There’s nothing worse than wearing your crisp white shirt out to dinner and, after being careful all night, a little pasta sauce escapes your fork, right down your front. It happens to all of us. But what happens when you put it in the wash, only to find out the stain is still there?
Or maybe you did keep your shirt free of sauce stains but it came out of the wash looking grubbier than it went in.
There are many different reasons that clothes can come out of the washer with stains on, whether they were there in the first place or not. Read on to find out what the culprit might be and how to fix it.
1. The Stains Are Too Tough to Come Out in a Normal Wash
Some stains are notoriously difficult to remove and unfortunately, normal detergent won’t get rid of them. These include:
- Grease and oil
- Red wine
If you have any of these stains on your clothing, don’t put them straight in the wash. In fact, doing so can cause the stain to penetrate further and will be even more difficult to remove later.
Instead, invest in a specific stain-removing product. These can come in the form of a spray, a powder, or a bar, and you can often find products that are formulated specifically for the above stains.
You’ll need to treat the garment prior to washing it by following the stain remover’s instructions.
2. You May Be Using Detergent Incorrectly
Is powder detergent effective in removing stains?
Powder detergent is effective in removing stains. However, whilst it doesn’t stain your clothes, in some cases, it can leave a residue on them when they come out of the wash.
Try to avoid powder detergents if you tend to wash at a lower temperature. Higher temperatures are needed to effectively dissolve the powder.
A powder can also fail to dissolve if you overload your washer, be sure to respect the recommended limits for your model.
Tip: if you are using powdered detergent on a cooler cycle, dissolve the powder in warm water before adding it.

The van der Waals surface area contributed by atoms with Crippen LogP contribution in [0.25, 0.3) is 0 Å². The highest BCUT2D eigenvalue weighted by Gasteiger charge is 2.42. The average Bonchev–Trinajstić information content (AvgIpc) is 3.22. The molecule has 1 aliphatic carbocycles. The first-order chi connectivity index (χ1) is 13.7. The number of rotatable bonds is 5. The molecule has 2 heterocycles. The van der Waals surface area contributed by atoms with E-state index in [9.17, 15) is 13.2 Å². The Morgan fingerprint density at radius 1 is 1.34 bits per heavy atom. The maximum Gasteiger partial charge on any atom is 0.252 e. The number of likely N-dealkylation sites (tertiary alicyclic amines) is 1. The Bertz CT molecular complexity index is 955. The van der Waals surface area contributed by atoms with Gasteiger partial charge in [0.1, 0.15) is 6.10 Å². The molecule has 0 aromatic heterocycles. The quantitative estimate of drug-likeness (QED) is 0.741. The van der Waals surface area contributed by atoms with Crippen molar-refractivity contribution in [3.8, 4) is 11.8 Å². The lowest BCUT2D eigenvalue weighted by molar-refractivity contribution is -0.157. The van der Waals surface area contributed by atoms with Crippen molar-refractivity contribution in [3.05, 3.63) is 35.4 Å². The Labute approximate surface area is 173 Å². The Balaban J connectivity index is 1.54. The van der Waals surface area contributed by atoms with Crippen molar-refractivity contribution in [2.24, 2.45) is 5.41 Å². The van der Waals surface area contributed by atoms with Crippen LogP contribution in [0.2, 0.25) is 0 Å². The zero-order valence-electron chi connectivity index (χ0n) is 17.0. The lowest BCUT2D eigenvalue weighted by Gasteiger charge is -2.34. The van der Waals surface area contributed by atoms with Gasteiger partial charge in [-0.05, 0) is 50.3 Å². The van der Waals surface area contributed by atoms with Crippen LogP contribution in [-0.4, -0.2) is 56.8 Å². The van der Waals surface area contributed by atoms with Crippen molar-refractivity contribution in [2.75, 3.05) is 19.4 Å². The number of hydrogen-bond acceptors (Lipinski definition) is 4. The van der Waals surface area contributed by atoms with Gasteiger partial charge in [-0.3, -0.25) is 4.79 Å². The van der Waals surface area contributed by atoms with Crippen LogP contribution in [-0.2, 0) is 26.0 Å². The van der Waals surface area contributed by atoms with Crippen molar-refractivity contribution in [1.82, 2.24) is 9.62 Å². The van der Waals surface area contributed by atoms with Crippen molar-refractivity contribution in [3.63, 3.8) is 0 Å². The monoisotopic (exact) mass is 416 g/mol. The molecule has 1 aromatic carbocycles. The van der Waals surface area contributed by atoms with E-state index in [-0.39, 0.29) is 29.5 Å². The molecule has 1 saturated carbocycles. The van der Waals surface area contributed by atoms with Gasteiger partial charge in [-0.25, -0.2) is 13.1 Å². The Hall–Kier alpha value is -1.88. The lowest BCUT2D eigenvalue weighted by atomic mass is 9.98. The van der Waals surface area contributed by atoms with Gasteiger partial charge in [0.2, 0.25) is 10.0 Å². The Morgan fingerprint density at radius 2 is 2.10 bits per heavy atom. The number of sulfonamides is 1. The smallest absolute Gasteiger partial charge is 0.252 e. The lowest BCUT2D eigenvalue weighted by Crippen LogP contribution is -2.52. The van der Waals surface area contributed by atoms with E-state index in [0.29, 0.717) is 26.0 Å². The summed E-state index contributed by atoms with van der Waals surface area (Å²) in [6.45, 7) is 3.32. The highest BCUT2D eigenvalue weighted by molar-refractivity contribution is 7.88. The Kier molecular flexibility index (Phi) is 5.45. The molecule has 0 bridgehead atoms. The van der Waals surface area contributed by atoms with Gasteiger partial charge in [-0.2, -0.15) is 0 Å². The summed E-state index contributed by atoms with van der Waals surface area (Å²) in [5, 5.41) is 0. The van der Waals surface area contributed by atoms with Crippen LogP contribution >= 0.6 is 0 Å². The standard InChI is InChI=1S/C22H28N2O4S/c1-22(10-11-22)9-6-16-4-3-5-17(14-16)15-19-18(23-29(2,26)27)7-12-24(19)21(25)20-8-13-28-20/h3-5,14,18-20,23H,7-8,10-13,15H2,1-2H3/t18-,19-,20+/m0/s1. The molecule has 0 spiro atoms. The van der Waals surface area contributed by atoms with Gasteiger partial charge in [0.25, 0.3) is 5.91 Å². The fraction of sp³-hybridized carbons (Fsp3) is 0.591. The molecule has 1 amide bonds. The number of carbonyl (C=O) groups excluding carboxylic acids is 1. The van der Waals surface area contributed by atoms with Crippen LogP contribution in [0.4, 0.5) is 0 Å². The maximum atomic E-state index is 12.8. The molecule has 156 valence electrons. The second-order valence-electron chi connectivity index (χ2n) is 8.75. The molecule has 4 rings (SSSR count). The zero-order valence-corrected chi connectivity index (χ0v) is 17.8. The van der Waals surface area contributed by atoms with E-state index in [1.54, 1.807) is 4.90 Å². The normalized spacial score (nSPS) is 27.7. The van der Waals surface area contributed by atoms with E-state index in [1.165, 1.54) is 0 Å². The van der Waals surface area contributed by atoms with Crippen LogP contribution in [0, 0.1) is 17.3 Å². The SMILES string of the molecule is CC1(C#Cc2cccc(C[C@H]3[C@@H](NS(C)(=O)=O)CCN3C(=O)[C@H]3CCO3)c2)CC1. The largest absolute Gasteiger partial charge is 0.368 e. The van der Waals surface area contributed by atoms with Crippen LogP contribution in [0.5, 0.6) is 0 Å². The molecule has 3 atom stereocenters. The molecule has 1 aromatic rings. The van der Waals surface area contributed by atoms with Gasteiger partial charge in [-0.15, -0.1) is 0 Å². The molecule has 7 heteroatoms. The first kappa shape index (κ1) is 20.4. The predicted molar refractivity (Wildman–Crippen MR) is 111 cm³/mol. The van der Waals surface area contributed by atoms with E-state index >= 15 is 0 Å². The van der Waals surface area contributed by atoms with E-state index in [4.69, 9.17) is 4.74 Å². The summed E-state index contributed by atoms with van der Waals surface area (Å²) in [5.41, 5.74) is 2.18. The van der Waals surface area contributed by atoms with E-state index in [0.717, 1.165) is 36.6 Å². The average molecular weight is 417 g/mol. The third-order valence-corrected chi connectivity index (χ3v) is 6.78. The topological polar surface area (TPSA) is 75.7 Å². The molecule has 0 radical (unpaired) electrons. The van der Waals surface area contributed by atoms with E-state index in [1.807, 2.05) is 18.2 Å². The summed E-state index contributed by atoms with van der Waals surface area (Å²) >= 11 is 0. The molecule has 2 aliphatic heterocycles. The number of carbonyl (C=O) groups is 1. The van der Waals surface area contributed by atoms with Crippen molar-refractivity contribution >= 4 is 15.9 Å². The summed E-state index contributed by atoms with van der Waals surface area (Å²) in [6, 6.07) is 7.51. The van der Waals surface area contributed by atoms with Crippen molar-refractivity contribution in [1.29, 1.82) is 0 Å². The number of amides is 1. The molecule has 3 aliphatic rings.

Are some detergents better at removing stains than others?
Some detergents are specifically formulated for removing stains, so using these products is a good idea if you often have stained garments going through the wash.
As mentioned before, some detergents are even formulated for common stains such as grass, so they are worth trying out.
There are also detergents made specifically for white clothing, these products contain ingredients to help keep your clothes bright. They can be a good investment as they stop white clothes from succumbing to grubby marks.
Can you use too much detergent?
Yes! The more is not the merrier in the case of laundry detergent. It can be tempting to add a lot of detergents as this means there’s more to go around.
However, using too much can lead to build-up either on your clothes or in your machine. Always be sure to read the instruction label to ensure you’re using the correct amount.
3. Are You Overloading the Washing Machine?
Some stains come out quite easily in a routine wash and don’t need to be pre-treated. And yet, there is an often-overlooked reason that a normal cycle doesn’t get rid of the stain, and that is overloading the washing machine.